never married, over forty, a little bitter


Her fellow actors were odd but unexciting, their way of life haphazard, their behavior opportunistic. Like the artistic and literary circle which Mary Jocelyn penetrates, they turned out to be dirtier and cattier than expected.

–Janet Morgan, Introduction to The Rector’s Daughter, p. xiv


This is how I felt at 36 and again at 42:

Wet starts in 2009 in my mid-thirties when I was single and working in Silicon Valley. I was never a girl to worry about an engagement ring. I was more likely to ask, like Peggy Lee did in her hit song from 1969, Is that all there is? In fact, I had become famous as a non-settler when I wrote the book Quirkyalone, which launched a movement of people who choose not to settle in love.

I felt disappointed and disillusioned that actually I had settled. I was burned out, unfulfilled, bored, and hopeless about love, fearful that having written Quirkyalone would only attract singleness into my life.

My resume was amazing, but my life felt very dry, like a giant to-do list and there was no more satisfaction in crossing anything off.

I wanted the script of what a woman is supposed to want: a husband, house, maybe one child, but then again, I didn’t really want that either. The real problem was I didn’t know what I wanted.

romantic comedies

I’ve actually met some men “in real life” lately and do find that method vastly preferable to online dating. Although nothing appears likely to work out, at least I’ve had some fun distractions, and I’ve maintained my sense of humor through it all.

The man that is most appealing to me is around my age (although a couple of years younger, which might as well be 100 years in Hollywood logic). He is of course a creative and was friendly and polite but ultimately, from all appearances, disinterested. The usual pattern. Interestingly, I sometimes get criticized by friends for going out in jeans and a nice shirt, so the particular night I met him I went a bit over-the-top and wore a hot little dress. Later I heard this guy talking on a podcast about how embarrassing he thinks it is when women dress up to that extent. Argh!

The second was smart and fit and young-looking but I got a sense that we were of different generations and figured he was about ten years older than me. As it turns out, he’s closer to sixty than I thought. It is true that the men who have seemed most keen on me have been ten to twenty years older, and there are dating gurus who would say I am shooting myself in the foot by not considering them seriously. I have several friends who have found very happy relationships with men fifteen to twenty years older, but my gut tells me it’s not for me. I’ve been very attracted recently to some men who are fifty, but late fifties is a bit too far in the distance.

The third was in the sweet spot age wise, probably a couple of years older, and in great shape, but seemed a little rough around the edges. He made a joke about the idea of reading books. I found him on Facebook and his politics are so polar opposite of mine that there’s no way it could work.

Life goes on.


My interests and experiences are also rather varied, so when it came to dating in my post-collegiate years, I was pretty compatible with whomever came across my path. Whatever his disposition or lifestyle — night owl, outdoorsy, intellectual — I simply adjusted. But as I got older, dates became more of a chore, and I left them feeling deflated rather than elated. I didn’t understand what was happening. Was the thrill of discovering someone new gone? Had I become less interesting? Why did I find so many men disappointing? The answer (I came to in retrospect) was that the guys hadn’t changed, I had. As I got deeper into my thirties, my values were no longer the ones I was raised with, and my life purpose and interests became far more defined. Consequently, there were far fewer men who were going to fit into my parameters. And that’s OK. Because after a life of expansion, while it seems contradictory, zeroing in on your passions and the people who share them will actually expand your life and broaden your horizons.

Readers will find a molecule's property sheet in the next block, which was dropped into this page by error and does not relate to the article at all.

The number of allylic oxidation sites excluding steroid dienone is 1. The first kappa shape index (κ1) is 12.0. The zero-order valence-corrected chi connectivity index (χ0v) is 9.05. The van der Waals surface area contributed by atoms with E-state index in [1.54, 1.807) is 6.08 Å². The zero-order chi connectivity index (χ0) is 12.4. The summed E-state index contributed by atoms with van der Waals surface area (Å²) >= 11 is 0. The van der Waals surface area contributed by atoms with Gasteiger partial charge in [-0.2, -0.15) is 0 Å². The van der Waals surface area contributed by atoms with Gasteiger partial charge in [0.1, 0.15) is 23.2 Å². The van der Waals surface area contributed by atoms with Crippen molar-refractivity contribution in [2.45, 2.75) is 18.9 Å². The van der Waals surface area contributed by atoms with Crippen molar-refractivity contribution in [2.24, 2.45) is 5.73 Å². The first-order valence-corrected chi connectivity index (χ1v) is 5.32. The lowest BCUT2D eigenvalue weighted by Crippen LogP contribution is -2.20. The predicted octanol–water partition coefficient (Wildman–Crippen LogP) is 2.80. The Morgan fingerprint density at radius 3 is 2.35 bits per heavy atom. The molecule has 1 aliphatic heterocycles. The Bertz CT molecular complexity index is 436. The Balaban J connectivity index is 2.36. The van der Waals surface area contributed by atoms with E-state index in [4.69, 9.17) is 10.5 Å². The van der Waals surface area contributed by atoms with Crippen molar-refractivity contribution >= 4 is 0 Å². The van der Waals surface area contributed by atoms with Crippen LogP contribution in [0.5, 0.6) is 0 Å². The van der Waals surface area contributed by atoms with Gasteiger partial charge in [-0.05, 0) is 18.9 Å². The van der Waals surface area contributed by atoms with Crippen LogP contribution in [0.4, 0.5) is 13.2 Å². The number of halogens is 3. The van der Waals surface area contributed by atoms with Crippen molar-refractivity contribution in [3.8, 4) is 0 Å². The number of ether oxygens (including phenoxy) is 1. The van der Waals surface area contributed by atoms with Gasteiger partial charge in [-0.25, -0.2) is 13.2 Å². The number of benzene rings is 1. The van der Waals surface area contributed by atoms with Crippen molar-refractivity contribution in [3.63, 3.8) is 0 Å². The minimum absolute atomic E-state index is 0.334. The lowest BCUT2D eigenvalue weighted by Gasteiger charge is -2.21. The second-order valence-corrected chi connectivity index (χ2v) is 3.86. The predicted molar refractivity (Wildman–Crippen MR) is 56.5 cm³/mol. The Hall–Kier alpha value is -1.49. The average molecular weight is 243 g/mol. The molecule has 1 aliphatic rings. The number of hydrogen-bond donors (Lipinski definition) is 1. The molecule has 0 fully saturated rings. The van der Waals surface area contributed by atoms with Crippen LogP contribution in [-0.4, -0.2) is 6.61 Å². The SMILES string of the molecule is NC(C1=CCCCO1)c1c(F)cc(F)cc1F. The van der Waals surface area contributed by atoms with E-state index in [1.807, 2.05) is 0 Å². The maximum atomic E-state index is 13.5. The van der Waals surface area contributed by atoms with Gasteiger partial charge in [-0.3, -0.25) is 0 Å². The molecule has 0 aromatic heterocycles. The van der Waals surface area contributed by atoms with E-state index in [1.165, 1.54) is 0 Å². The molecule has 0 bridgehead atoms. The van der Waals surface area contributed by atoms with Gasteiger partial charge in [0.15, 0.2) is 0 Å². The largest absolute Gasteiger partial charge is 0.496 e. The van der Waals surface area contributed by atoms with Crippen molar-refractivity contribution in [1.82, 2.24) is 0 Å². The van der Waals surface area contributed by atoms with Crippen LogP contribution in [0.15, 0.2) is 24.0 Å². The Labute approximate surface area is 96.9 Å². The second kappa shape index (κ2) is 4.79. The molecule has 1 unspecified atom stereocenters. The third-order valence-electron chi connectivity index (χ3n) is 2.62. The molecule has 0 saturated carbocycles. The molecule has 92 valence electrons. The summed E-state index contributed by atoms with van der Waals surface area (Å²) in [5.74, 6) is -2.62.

book mates

Mary liked the long Dedmayne winter evenings. In October, as regularly as the leaves fell, she began the winter habit of reading her favorite novels for an hour before dinner, finding in Trollope, Miss Yonge, Miss Austen, and Mrs. Gaskell friends so dear and familiar that they peopled her loneliness.

— F.M. Mayor, The Rector’s Daughter, p. 24

neglected gems

I’m writing this conclusion after reading May Sinclair’s Mary Olivier, which is a remarkably similar book. Calling them intellectual spinster lit is sexist shorthand and unfair, a reductive approach to careful, sustained exploration of female identity and social status and opportunity, with the addition of energetic minds and consciousness, and the subtraction of romantic “solutions” and entanglements. It’s an effort for a heroine to live with herself and not be defined by a relationship with a man. Sinclair goes further than Mayor does, and Mary Olivier has the feel of a significant modernist text, and it, or at least she, Sinclair herself, maintains a minor reputation that should definitely be more substantial. I’m working on that vein. But in many ways I’m more interested in this even more obscure and neglected text and author. comparison to Sinclair points to Mayor’s seriousness and the ambition of her story and the way she tells it. And I wonder if The Rector’s Daughter isn’t the true neglected gem, especially for our own tastes and time. Strong recommendation, for an intriguing, highly readable and engaging, out of the way text.